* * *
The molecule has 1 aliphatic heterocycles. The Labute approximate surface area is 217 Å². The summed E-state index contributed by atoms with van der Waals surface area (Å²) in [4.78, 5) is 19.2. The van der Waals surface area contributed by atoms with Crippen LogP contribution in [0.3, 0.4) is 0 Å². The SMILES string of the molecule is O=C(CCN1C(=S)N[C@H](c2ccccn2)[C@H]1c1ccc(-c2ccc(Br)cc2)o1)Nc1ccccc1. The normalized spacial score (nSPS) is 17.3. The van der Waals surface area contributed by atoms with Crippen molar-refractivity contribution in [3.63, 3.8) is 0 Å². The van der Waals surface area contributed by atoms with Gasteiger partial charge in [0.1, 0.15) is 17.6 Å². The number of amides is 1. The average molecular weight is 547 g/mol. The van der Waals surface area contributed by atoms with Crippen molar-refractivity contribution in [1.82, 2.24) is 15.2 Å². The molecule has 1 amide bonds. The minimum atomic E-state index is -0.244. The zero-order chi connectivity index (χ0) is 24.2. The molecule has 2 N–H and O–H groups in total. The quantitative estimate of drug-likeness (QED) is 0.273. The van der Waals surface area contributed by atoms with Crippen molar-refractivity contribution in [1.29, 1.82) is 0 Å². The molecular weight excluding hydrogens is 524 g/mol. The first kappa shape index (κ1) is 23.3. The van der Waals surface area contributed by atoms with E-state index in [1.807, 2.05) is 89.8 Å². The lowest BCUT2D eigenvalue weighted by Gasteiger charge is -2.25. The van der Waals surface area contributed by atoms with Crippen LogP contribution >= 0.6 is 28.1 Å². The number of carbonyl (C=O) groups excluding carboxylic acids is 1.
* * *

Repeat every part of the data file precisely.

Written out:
The molecule has 1 aliphatic heterocycles. The Labute approximate surface area is 217 Å². The summed E-state index contributed by atoms with van der Waals surface area (Å²) in [4.78, 5) is 19.2. The van der Waals surface area contributed by atoms with Crippen LogP contribution in [0.3, 0.4) is 0 Å². The SMILES string of the molecule is O=C(CCN1C(=S)N[C@H](c2ccccn2)[C@H]1c1ccc(-c2ccc(Br)cc2)o1)Nc1ccccc1. The normalized spacial score (nSPS) is 17.3. The van der Waals surface area contributed by atoms with Crippen molar-refractivity contribution in [3.63, 3.8) is 0 Å². The van der Waals surface area contributed by atoms with Gasteiger partial charge in [0.1, 0.15) is 17.6 Å². The number of amides is 1. The average molecular weight is 547 g/mol. The van der Waals surface area contributed by atoms with Crippen molar-refractivity contribution in [1.82, 2.24) is 15.2 Å². The molecule has 1 amide bonds. The minimum atomic E-state index is -0.244. The zero-order chi connectivity index (χ0) is 24.2. The molecule has 2 N–H and O–H groups in total. The quantitative estimate of drug-likeness (QED) is 0.273. The van der Waals surface area contributed by atoms with Crippen molar-refractivity contribution in [1.29, 1.82) is 0 Å². The molecular weight excluding hydrogens is 524 g/mol. The first kappa shape index (κ1) is 23.3. The van der Waals surface area contributed by atoms with E-state index in [1.807, 2.05) is 89.8 Å². The lowest BCUT2D eigenvalue weighted by Gasteiger charge is -2.25. The van der Waals surface area contributed by atoms with Crippen LogP contribution >= 0.6 is 28.1 Å². The number of carbonyl (C=O) groups excluding carboxylic acids is 1.